Prescientific Death Rites, Vampires, and the Human Soul

Richard Sugg
Richard Sugg

Whatever our religious beliefs, we effectively defer to scientific medicine when it asserts this fundamental moment. Before the medicalisation of death gained its ascendancy, however, very different ideas prevailed. For much of history, death was often a surprisingly extended process. During this process, the central entity was not the body, but the soul. At the same time, the soul itself could often behave rather like a body. It was a physical thing, which in part obeyed physical laws. Where do vampires fit into this prescientific form of death? As readers will be aware, vampires as we now know them to inhabit a curious space between the living and the dead. Once, that space itself was quite commonly accepted by those confronting death and burial. And it was during this liminal period of early — or gradual — the death that vampirism could occur. Let us now look, then, at some of the surprising ways in which body and soul could behave in such contexts.

It is early morning in the Greek mountain village of Ambéli. In a hushed but crowded room, lit by candles and heavy with the shared breath of a dozen weary people, a corpse is being watched over by friends and kin. Blinking sleepily, an elderly man pours coffee and passes it over to another watcher. As the two hands meet briefly in exchanging the cup, an electric charge of horror suddenly galvanises the somnolent gathering. There is a gasp; the cup falls; steaming liquid runs down the floor beneath the corpse. The terror and awe of this moment now make the earlier death itself seem all but trivial. All those present fervently believe that the corpse is vulnerable, between death and burial, to possession by an evil spirit. Among various taboos prompted by this fear, a prohibition holds that nothing must pass over the dead body. The corpse has been fatally and irrevocably possessed; the deceased is now held to be a vampire.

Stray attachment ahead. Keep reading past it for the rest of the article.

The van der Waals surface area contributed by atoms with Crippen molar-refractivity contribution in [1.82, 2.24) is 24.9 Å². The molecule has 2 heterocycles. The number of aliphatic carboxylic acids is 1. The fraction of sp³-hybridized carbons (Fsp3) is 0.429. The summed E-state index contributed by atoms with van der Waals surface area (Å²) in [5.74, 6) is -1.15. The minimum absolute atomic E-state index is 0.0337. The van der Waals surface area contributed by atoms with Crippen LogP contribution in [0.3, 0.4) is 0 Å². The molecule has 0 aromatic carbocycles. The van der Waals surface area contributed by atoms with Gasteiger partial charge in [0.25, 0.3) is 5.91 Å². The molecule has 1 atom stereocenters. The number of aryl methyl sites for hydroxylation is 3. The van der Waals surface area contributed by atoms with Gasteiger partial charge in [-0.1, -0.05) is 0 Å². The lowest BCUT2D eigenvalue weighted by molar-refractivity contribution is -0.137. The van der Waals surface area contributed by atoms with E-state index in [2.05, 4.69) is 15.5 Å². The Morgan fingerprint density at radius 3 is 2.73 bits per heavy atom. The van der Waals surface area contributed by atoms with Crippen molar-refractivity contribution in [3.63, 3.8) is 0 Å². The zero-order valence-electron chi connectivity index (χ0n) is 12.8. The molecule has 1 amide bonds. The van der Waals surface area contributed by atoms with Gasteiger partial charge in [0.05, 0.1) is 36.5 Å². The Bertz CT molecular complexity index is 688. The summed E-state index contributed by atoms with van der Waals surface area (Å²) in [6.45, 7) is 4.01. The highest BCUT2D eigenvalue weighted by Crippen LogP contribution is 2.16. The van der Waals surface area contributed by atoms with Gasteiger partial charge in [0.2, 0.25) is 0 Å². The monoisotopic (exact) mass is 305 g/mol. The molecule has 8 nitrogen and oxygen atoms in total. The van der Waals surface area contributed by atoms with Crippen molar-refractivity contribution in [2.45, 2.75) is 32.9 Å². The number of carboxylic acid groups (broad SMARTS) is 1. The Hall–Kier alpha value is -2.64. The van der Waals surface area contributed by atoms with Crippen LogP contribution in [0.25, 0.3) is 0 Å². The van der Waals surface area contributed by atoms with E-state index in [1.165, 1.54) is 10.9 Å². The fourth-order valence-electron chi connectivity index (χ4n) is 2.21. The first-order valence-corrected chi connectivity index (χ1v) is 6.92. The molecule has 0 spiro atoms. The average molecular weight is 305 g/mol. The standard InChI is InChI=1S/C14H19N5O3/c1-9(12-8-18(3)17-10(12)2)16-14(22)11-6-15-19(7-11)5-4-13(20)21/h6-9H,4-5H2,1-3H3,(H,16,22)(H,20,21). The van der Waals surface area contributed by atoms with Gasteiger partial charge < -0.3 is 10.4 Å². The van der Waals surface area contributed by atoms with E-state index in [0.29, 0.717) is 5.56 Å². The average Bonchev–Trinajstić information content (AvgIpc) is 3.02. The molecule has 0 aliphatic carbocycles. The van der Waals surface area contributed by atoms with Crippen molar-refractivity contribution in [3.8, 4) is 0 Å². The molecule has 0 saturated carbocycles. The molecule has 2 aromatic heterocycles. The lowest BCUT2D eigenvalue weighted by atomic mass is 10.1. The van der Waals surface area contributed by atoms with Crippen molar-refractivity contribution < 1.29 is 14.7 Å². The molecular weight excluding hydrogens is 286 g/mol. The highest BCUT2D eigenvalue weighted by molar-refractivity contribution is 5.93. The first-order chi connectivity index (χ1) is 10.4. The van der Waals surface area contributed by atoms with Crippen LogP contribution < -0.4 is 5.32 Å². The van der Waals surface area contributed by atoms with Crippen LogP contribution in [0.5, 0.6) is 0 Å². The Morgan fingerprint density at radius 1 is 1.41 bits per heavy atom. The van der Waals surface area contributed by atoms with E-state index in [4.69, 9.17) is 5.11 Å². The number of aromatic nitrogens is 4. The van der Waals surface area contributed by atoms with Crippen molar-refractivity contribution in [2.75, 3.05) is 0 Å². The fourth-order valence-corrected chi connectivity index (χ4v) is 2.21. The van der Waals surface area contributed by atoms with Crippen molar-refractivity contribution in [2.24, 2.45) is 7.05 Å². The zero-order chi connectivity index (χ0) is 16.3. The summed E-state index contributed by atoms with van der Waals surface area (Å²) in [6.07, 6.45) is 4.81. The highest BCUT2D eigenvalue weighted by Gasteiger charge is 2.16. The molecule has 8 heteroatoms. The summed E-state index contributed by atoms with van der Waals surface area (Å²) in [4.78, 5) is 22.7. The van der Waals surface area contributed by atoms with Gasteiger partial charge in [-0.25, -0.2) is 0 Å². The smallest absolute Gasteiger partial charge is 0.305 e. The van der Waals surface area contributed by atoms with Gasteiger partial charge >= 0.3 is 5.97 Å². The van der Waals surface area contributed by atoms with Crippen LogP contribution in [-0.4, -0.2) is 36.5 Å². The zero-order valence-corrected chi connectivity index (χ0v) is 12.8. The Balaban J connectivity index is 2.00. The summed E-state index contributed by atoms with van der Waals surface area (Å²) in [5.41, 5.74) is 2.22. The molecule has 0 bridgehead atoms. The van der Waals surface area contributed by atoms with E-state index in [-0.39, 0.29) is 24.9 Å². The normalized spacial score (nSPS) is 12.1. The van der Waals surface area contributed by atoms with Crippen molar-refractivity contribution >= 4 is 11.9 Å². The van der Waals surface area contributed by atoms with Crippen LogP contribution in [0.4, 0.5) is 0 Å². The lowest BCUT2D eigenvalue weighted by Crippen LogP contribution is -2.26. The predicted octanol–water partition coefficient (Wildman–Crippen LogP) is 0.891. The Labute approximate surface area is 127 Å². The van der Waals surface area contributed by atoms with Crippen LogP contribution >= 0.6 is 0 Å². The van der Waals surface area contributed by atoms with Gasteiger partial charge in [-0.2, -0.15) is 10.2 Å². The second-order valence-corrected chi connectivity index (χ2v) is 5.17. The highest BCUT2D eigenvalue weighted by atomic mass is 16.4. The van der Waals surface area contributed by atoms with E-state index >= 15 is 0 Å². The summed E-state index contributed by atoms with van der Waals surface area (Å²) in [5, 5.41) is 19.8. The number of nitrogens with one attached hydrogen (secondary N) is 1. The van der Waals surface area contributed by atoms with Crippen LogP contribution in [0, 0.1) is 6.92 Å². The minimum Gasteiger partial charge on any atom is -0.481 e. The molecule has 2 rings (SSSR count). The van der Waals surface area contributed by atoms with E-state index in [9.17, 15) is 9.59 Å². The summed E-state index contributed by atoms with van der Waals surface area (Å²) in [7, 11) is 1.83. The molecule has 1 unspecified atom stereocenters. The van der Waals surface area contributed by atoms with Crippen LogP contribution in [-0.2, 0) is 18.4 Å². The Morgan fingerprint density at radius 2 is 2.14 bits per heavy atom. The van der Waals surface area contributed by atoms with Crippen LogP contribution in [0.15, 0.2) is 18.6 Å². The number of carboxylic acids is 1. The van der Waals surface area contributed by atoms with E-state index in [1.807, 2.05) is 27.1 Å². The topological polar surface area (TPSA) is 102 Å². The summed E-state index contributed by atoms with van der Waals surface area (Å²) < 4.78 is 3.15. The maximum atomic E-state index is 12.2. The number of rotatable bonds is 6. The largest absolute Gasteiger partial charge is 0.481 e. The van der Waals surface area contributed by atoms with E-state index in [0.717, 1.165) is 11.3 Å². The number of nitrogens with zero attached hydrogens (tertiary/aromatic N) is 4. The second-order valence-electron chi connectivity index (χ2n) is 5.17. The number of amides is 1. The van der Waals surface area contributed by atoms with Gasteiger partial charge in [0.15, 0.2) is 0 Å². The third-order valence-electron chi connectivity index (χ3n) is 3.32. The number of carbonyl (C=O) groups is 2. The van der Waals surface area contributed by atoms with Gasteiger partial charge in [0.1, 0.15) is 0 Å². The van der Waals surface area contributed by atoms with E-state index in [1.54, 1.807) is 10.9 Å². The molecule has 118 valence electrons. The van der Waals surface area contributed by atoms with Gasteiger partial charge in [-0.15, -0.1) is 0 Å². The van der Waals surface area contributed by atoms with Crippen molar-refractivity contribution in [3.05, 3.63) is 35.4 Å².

This scenario is based on beliefs recorded by Juliet du Boulay, an anthropologist working less than forty years ago, on the island of Evia in the early 1970s. Central to the cosmic trauma of such a moment are two fundamental religious beliefs. One: the soul is an entity, and is potentially vulnerable in the way that other material entities are. Two: the soul does not necessarily leave the body at the moment that modern science would judge to be that of medical death. With Ambéli (Juliet du Boulay’s pseudonym for the village) we are in the realms of folklore or popular culture. But in earlier centuries the educated could also hold similar beliefs.